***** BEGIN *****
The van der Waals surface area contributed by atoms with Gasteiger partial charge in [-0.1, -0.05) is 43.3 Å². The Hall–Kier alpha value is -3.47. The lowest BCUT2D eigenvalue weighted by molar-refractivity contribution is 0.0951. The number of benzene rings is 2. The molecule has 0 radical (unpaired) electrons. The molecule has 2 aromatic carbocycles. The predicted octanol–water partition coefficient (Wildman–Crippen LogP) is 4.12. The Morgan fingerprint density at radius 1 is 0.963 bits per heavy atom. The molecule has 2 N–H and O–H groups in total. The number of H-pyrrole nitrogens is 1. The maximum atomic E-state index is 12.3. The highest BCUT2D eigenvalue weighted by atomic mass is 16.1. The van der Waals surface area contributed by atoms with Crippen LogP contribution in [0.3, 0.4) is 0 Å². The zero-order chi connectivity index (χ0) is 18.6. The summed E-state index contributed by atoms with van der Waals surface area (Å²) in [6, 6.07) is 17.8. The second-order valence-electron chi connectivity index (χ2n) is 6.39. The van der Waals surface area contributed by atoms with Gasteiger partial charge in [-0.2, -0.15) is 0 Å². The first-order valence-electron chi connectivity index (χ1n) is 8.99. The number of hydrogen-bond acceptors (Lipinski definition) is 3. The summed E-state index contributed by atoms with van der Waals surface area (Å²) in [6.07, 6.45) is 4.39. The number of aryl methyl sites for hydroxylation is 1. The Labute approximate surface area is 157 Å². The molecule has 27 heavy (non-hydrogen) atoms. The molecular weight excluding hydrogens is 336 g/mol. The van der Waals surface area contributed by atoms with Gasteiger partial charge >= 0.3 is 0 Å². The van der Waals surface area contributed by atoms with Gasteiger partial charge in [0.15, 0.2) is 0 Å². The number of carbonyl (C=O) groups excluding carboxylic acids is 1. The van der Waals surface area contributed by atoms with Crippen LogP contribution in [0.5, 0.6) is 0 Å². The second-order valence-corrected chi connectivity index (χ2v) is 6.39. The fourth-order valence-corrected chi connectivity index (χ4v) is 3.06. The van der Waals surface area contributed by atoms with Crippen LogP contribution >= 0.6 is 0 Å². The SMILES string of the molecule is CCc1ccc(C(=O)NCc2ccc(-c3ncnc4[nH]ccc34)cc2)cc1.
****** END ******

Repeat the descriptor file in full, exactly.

The van der Waals surface area contributed by atoms with Gasteiger partial charge in [-0.1, -0.05) is 43.3 Å². The Hall–Kier alpha value is -3.47. The lowest BCUT2D eigenvalue weighted by molar-refractivity contribution is 0.0951. The number of benzene rings is 2. The molecule has 0 radical (unpaired) electrons. The molecule has 2 aromatic carbocycles. The predicted octanol–water partition coefficient (Wildman–Crippen LogP) is 4.12. The Morgan fingerprint density at radius 1 is 0.963 bits per heavy atom. The molecule has 2 N–H and O–H groups in total. The number of H-pyrrole nitrogens is 1. The maximum atomic E-state index is 12.3. The highest BCUT2D eigenvalue weighted by atomic mass is 16.1. The van der Waals surface area contributed by atoms with Crippen LogP contribution in [0.3, 0.4) is 0 Å². The zero-order chi connectivity index (χ0) is 18.6. The summed E-state index contributed by atoms with van der Waals surface area (Å²) in [6, 6.07) is 17.8. The second-order valence-electron chi connectivity index (χ2n) is 6.39. The van der Waals surface area contributed by atoms with Gasteiger partial charge in [-0.2, -0.15) is 0 Å². The first-order valence-electron chi connectivity index (χ1n) is 8.99. The number of hydrogen-bond acceptors (Lipinski definition) is 3. The summed E-state index contributed by atoms with van der Waals surface area (Å²) in [6.07, 6.45) is 4.39. The number of aryl methyl sites for hydroxylation is 1. The Labute approximate surface area is 157 Å². The molecule has 27 heavy (non-hydrogen) atoms. The molecular weight excluding hydrogens is 336 g/mol. The van der Waals surface area contributed by atoms with Gasteiger partial charge >= 0.3 is 0 Å². The van der Waals surface area contributed by atoms with Gasteiger partial charge in [0.15, 0.2) is 0 Å². The number of carbonyl (C=O) groups excluding carboxylic acids is 1. The van der Waals surface area contributed by atoms with Crippen LogP contribution in [0.5, 0.6) is 0 Å². The second-order valence-corrected chi connectivity index (χ2v) is 6.39. The fourth-order valence-corrected chi connectivity index (χ4v) is 3.06. The van der Waals surface area contributed by atoms with Crippen LogP contribution >= 0.6 is 0 Å². The SMILES string of the molecule is CCc1ccc(C(=O)NCc2ccc(-c3ncnc4[nH]ccc34)cc2)cc1.